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22 February 2013 Analysis of temperature and thermal stress fields of K9 glass damaged by 1064nm nanosecond pulse laser
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There are residual scratches, inclusions and other forms of defects at surfaces of optical materials after the processes of grinding and polishing, which could either enhance the local electric field or increase the absorption rate of the material. As a result, the laser-induced damage threshold at the surface of the material is reduced greatly. In order to study underlying mechanisms and process of short pulsed laser-induced damage to K9 glass, a spatial axisymmetric model where the K9 glass was irradiated by a laser whose wavelength and pulse width are respectively 1064nm and 10ns was established. Taking into account the fact that the surface of the K9 glass is more likely to be damaged, 2μm-thick layers whose absorption coefficients are larger than bulk were set at both the input and output surfaces in the model. In addition, the model assumed that once the calculated tensile/compressive stress was greater than the tensile/compressive strength of K9 glass, the local absorption coefficient increased. The finite element method(FEM) was applied to calculate the temperature and thermal stress fields in the K9 glass. Results show that only the temperature of a small part of interacted region exceeds the melting point, while most of the damage pit is generated by thermal stress. The simulated damage morphology and the size of the damage region are consistent with those reported in literatures, which indicates that the model built in our work is reasonable.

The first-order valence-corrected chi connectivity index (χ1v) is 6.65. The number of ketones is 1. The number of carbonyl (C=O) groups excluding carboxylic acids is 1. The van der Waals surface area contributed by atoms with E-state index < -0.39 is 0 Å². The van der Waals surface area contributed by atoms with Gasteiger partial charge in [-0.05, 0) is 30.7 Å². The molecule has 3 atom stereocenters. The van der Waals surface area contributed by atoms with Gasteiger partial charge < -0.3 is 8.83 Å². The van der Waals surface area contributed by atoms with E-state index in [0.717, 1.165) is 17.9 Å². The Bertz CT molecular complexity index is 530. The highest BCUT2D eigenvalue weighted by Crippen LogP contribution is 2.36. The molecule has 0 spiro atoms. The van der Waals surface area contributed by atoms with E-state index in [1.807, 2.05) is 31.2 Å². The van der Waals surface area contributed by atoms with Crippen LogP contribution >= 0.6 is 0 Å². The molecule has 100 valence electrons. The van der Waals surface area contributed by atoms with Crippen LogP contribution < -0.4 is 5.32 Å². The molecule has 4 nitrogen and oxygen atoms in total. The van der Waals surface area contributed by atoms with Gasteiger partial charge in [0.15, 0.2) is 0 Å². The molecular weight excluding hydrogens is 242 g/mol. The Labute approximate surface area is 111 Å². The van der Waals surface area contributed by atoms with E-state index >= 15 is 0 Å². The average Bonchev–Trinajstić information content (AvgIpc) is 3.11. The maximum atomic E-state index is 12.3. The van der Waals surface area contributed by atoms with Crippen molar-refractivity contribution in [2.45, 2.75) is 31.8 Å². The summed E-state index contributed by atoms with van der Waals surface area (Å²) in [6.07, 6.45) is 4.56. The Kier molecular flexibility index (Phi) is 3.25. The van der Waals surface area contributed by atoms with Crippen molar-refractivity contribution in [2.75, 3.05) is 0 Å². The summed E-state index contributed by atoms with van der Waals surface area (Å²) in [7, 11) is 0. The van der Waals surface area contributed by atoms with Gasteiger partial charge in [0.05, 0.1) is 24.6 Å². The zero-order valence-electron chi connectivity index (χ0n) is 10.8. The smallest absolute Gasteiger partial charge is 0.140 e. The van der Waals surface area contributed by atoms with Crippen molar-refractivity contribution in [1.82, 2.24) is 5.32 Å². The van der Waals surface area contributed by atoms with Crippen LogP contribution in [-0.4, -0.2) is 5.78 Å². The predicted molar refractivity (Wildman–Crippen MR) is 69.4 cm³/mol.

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Yunxiang Pan, Zhonghua Shen, Jian Lu, and Xiaowu Ni "Analysis of temperature and thermal stress fields of K9 glass damaged by 1064nm nanosecond pulse laser", Proc. SPIE 8603, High-Power Laser Materials Processing: Lasers, Beam Delivery, Diagnostics, and Applications II, 860308 (22 February 2013);


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